Osteochondroma in a 23-year-old man with a 3-year history of right hip mass, discomfort, and snapping. ( A ) Axial CT demonstrates a pendunculated osteochondroma ( arrow ) extending posterior to the right femoral neck, with marrow continuity and no complicating features. ( B ) Axial T1-weighted image shows the isolated osteochondroma with a uniform cartilage cap ( arrowheads ) measuring less than 1.5 cm. The osteochondroma was excised via a posterior approach.


Hereditary multiple exostoses (HMEs) (also known as diaphyseal aclasis or familial ostechondromatosis) is an autosomal dominant disorder in which multiple osteochodromas are present. Osseous deformities involving the proximal femur are relatively common, with a 25% prevalence rate of coxa valga deformity. Axial T1-weighted imaging will show the characteristic MR imaging features of osteochondromas (as discussed previously) but with multiplicity and often deformity of the involved and adjacent bones ( Fig. 3 ).




Fig. 3


Multiple osteochondromas in a 45-year-old man with multiple hereditary exostoses, worsening right hip pain and enlarging masses. ( A ) Anteroposterior pelvic radiograph shows multiple calcified masses involving the pelvis and imaged portions of the proximal femurs. ( B ) CT better delineates the multiple calcified masses emanating from the femoral necks ( arrows ) and remainder of the pelvis. ( C ) Axial T1-weighted image shows the predominantly hyperintense fatty marrow signal intensity throughout the femoral neck osteochondromas ( arrows ).


Chondroblastoma


Chondroblastoma accounts for less than 2% of benign primary bone tumors and usually involves the epiphyseal or apophyseal regions in skeletally immature patients. Chondroblastoma occurs twice as often in male patients, and most lesions occur between the ages of 5 and 25 years. The most common clinical presentation is protracted pain, and some patients may have some loss of joint function. The most common anatomic location of this tumor is in the proximal femur, followed by the distal femur, proximal tibia, proximal humerus, hands, and feet ( Fig. 4 A). Chondroblastoma presents on radiographs as a lucent lesion in the epiphysis or apophyseal equivalent and may have subtle chondroid matrix, adjacent periosteal reaction and expansile remodeling if secondary aneurysmal bone cyst is present (which can occur in 15% of cases) (see Fig. 4 A). MR imaging accurately demonstrates the extent of the actual tumor and the classic, adjacent marrow edema-like signal changes (see Fig. 4 B–D). Rarely, the lesion may extend extraosseously into the hip joint, resulting in reactive synovitis. The differential diagnosis of chondroblastoma includes giant cell tumor. Patients are often treated with curettage and bone grafting, although there is a report in the literature about further supplementation with vascularized fibular graft.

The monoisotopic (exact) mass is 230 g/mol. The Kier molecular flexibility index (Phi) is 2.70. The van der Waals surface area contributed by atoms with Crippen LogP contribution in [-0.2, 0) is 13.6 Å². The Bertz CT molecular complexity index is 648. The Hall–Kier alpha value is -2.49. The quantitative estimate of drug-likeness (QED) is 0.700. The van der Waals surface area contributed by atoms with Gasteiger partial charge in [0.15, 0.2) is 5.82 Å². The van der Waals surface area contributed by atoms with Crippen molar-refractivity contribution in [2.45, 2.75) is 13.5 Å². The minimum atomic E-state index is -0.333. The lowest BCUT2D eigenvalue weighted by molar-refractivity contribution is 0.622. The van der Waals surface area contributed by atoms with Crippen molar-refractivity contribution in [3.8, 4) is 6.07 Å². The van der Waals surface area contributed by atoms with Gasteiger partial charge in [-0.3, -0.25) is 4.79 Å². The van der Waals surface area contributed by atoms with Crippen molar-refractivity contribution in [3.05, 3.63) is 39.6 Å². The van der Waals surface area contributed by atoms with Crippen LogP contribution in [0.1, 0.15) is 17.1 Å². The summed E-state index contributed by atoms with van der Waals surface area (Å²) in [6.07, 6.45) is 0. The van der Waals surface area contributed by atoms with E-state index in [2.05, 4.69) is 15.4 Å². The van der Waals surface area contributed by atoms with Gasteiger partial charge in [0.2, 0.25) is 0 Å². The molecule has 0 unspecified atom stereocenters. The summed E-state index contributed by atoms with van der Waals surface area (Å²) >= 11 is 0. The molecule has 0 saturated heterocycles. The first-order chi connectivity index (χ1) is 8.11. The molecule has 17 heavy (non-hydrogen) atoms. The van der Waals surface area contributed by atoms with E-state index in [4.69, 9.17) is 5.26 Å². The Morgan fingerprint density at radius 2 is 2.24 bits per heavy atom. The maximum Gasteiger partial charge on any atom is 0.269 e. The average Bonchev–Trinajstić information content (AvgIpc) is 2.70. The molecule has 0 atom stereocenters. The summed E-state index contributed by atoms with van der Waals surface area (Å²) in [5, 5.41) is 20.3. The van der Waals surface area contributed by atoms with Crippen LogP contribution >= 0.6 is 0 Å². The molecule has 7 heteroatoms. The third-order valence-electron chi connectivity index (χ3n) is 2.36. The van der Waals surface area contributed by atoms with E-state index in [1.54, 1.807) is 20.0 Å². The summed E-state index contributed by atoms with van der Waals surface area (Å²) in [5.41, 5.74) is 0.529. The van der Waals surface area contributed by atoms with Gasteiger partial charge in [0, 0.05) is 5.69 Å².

Fig. 4


Chondroblastoma of right proximal femur in a 19-year-old woman presenting with a 2-year history of right hip pain that was worse at night and not elicited by walking. ( A ) Anteroposterior radiograph of the right hip demonstrates a lytic lesion with narrow zone of transition and chondroid calcifications ( arrows ). ( B–D ) Coronal MR images demonstrate a corresponding lesion ( asterisk ), which is hyperintense to skeletal muscle on T1-weighted imaging ( B ), markedly hyperintense on fast spin echo T2-weighted fat-suppressed imaging ( C ), and peripherally enhancing ( D ). Note the involvement of the greater trochanter and surrounding edema-like signal changes and enhancement in the proximal femoral marrow ( arrowheads ). The chondroblastoma was treated with curettage, phenolization, bone grafting, and prophylactic fixation.




Malignant osseous tumors


Metastases and myeloma are the most common causes of malignancy in the proximal femur in patient older than 40 years of age, because the proximal femurs contain hematopoietic marrow. However, the most common primary malignant osseous tumors are chondrosarcoma (24%), Ewing sarcoma (16%), osteosarcoma (9%), and fibrosarcoma/malignant fibrous histiocytoma (5%).